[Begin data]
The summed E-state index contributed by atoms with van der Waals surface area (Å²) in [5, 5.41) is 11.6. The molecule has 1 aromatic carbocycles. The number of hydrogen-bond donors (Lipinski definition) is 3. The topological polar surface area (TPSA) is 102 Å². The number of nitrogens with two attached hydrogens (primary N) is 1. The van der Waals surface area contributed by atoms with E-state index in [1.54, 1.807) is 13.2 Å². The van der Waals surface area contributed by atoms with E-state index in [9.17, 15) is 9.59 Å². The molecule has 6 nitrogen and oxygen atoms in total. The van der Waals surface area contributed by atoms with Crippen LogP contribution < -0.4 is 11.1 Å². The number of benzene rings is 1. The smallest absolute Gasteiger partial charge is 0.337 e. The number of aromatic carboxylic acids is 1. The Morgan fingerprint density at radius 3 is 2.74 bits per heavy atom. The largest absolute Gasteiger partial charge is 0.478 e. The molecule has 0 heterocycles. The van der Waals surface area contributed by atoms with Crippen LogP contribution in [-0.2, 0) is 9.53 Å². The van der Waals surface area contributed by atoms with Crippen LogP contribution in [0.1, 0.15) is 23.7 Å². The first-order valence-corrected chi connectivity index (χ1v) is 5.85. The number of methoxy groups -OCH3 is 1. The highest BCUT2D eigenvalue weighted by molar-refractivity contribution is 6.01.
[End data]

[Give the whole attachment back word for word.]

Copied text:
The summed E-state index contributed by atoms with van der Waals surface area (Å²) in [5, 5.41) is 11.6. The molecule has 1 aromatic carbocycles. The number of hydrogen-bond donors (Lipinski definition) is 3. The topological polar surface area (TPSA) is 102 Å². The number of nitrogens with two attached hydrogens (primary N) is 1. The van der Waals surface area contributed by atoms with E-state index in [1.54, 1.807) is 13.2 Å². The van der Waals surface area contributed by atoms with E-state index in [9.17, 15) is 9.59 Å². The molecule has 6 nitrogen and oxygen atoms in total. The van der Waals surface area contributed by atoms with Crippen LogP contribution < -0.4 is 11.1 Å². The number of benzene rings is 1. The smallest absolute Gasteiger partial charge is 0.337 e. The number of aromatic carboxylic acids is 1. The Morgan fingerprint density at radius 3 is 2.74 bits per heavy atom. The largest absolute Gasteiger partial charge is 0.478 e. The molecule has 0 heterocycles. The van der Waals surface area contributed by atoms with Crippen LogP contribution in [-0.2, 0) is 9.53 Å². The van der Waals surface area contributed by atoms with Crippen LogP contribution in [0.1, 0.15) is 23.7 Å². The first-order valence-corrected chi connectivity index (χ1v) is 5.85. The number of methoxy groups -OCH3 is 1. The highest BCUT2D eigenvalue weighted by molar-refractivity contribution is 6.01.